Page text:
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GRIFFIN MARVELLOUS (some text hidden)
BY ANDY ENRIGHT
Introductionword count: 123
When the Mark 4 Astra range was launched in February 1998, it was heralded as a sure sign that Vauxhall was turning things around, developing cars that would appeal to real people with real money in their pockets rather than a legion of browbeaten photocopier salesmen. Few realised quite what Vauxhall were up to. The Astra Coupe offered sleek good looks and a decent chassis beneath it for reasonable money and, most importantly, it wasn't answered in kind by Ford. Although not a runaway sales success like the Calibra, the Astra Coupe is held in high esteem by anybody who's spent time behind the wheel. It's mainstream but it works. Now is the perfect time to start picking up reasonably priced used examples.
Modelsword count: 16
Models Covered: (2 dr coupe, 1.8, 2.0, 2.2 petrol, [Coupe Edition, SE1, SE2, Bertone Edition, Turbo])
Historyword count: 130
Summer 2000 saw the launch of the stylish Astra Coupe. With a roofline vaguely reminiscent of the much-loved Calibra coupe, this two-door Astra, with styling by Bertone, has exploited a niche uninhabited by the Focus. Three models were available from launch, the 123bhp 1.8-litre Coupe Edition, the 144bhp 2.2-litre Bertone Edition and the storming 190bhp Turbo model. June 2001 saw the introduction of the 1.8-litre SE1 edition. The 1.8 SE2 succeeded it in October 2001, joined by the SE1 and SE2 versions of the 2.2-litre car. A limited edition 888 model was also launched in October 2001 to coincide with Vauxhall's overwhelming success in that season's touring car championship. The Astra Coupe was discontinued to make way for the MkVI Astra Sport Hatch which went on sale in early 2005.
What You Getword count: 506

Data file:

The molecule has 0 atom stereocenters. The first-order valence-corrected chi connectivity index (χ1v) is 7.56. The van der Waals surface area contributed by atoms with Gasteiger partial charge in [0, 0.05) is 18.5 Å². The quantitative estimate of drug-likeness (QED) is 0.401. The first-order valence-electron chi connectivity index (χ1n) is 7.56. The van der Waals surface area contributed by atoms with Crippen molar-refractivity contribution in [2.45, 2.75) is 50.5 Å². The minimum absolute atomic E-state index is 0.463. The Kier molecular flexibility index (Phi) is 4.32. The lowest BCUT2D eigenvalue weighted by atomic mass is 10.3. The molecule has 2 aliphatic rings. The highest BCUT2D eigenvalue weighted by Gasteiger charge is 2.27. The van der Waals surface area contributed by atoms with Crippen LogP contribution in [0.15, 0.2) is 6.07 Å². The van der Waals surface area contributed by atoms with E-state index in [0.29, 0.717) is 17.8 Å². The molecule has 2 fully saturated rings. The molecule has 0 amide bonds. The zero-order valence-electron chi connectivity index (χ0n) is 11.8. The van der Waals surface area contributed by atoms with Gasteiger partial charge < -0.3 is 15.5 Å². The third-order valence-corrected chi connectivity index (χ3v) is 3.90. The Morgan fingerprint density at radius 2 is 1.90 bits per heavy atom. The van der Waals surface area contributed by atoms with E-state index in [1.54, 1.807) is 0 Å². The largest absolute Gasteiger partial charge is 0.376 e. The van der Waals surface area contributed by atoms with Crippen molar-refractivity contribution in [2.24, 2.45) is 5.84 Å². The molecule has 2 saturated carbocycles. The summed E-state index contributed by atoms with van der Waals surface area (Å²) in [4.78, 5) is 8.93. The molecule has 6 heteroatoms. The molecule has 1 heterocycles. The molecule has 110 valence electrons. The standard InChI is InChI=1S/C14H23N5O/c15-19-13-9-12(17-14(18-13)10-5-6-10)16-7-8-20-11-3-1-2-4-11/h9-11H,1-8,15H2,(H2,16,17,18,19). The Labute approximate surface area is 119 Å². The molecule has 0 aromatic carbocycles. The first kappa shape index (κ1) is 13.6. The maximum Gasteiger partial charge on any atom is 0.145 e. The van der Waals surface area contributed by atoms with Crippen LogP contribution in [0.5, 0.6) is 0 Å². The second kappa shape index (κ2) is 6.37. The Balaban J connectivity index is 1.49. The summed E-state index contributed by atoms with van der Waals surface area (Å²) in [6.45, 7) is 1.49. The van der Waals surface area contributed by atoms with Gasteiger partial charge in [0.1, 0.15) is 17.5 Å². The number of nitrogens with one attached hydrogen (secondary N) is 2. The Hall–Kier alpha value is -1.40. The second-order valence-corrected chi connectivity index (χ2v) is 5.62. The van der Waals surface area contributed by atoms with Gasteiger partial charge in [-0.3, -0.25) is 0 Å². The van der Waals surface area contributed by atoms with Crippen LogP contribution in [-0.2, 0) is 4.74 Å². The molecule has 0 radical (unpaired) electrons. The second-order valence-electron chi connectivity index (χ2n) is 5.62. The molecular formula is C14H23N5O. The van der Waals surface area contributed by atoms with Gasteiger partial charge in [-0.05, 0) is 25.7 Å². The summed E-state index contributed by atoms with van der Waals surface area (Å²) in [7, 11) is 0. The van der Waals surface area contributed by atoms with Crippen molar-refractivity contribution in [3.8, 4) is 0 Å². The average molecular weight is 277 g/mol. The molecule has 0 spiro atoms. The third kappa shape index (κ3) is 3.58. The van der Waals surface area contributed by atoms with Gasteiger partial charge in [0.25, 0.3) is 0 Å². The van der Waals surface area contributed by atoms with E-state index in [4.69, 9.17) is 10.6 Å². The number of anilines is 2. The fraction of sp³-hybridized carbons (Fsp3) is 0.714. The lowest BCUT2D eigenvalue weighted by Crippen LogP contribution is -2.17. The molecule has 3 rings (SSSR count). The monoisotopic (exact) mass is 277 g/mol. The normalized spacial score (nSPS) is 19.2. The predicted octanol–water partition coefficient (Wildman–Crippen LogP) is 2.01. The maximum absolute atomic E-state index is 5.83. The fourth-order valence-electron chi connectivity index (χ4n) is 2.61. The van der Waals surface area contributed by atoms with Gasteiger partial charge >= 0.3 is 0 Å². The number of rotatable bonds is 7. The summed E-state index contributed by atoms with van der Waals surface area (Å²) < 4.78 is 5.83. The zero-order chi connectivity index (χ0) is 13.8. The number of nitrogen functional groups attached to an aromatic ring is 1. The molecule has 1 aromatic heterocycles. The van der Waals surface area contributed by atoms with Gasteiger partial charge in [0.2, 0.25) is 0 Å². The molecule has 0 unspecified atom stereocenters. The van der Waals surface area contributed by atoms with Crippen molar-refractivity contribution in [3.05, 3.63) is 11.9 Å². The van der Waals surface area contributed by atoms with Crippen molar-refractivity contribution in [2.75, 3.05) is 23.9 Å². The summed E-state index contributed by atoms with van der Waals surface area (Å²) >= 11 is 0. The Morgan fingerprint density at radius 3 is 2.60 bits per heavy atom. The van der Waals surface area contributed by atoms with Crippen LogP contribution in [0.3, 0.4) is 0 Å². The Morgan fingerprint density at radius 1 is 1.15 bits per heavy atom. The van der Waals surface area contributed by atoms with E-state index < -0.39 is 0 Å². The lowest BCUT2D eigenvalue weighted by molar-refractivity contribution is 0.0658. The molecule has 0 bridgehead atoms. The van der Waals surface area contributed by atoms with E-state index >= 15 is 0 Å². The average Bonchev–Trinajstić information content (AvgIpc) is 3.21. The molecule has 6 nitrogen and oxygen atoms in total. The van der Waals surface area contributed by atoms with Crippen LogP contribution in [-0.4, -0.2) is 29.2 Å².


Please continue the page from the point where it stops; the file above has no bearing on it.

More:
The prices - like the shape - make it difficult to pigeonhole this Vauxhall into either of the traditional coupe categories. It's obviously bigger than compact models like Ford's Puma but at first glance, not quite as large (or as pricey) as bigger coupes like Toyota's Celica. Still, you could say the same about cars like the similarly-sized Hyundai Coupe. These tend to straddle the sectors, with appeal dependent on the size of engine fitted. So it will be here. In terms of interior space, this Astra has most of the credentials necessary to stake a claim amongst supposedly larger rivals. The tape measure may tell you it's smaller than a Celica - but you wouldn't know that inside. Quite the contrary in fact. Those swooping lines may look a little bland but they're also very practical, offering enough room to make this a true four-seater - an unusual coupe attribute. A huge 460-litre boot and split-folding rear seats add to the versatility. But then you don't normally buy a coupe for its practicality. Or economy (the 2.2-litre Astra Coupe averages nearly 35mpg). Or class-leading safety (twin front airbags and a maximum 5-star rating from the Euro-NCAP impact-testing people). You buy a coupe like this because it makes you feel good. So have Vauxhall got it wrong? You'll need to spend time with this car to find out. For a start, those initially anonymous looks grow on you, particularly if you choose your colour carefully. Partly, this is thanks to the way the whole car sits 30mm lower on the road than the ordinary hatch or saloon. So far, so good but when it comes to interior ambience, you might be expecting a disappointment. This car's predecessor, Vauxhall's Calibra, might have looked good from the outside but the inside was pure boring Cavalier. Is this an improvement? Well yes and no. Since unlike most rivals with their bespoke-designed cabins, this Coupe must make do with ordinary Astra switchgear and the usual dull choice of GM plastics, it's easy to find fault. Having said that, the design team have made more of an effort this time round, reworking the instrument binnacle with smart, white-faced dials surrounded by aluminium rims. Elsewhere, there are beige or neutral-coloured finishes, a leather steering wheel and an upgraded centre console with either gunmetal or bronze-coloured inserts. Match these improvements with optional Alcantara (suede) or leather upholstery and it's easy to forget the car's humble origins. Standard equipment includes alloy wheels, air conditioning, electric front windows and mirrors, a CD player, front foglamps, power steering, central locking, tinted glass and sports seats. To this tally, the 2.2-litre Bertone Edition adds cruise control and an alarm, while the Turbo also includes metallic paint and a trip computer. All models include nice little touches - like a passenger-side airbag that deactivates itself when the front seat is unoccupied. One that was irritatingly missed was a memory function for the front seats to return them to their original position once tilted forward to admit rear passengers.
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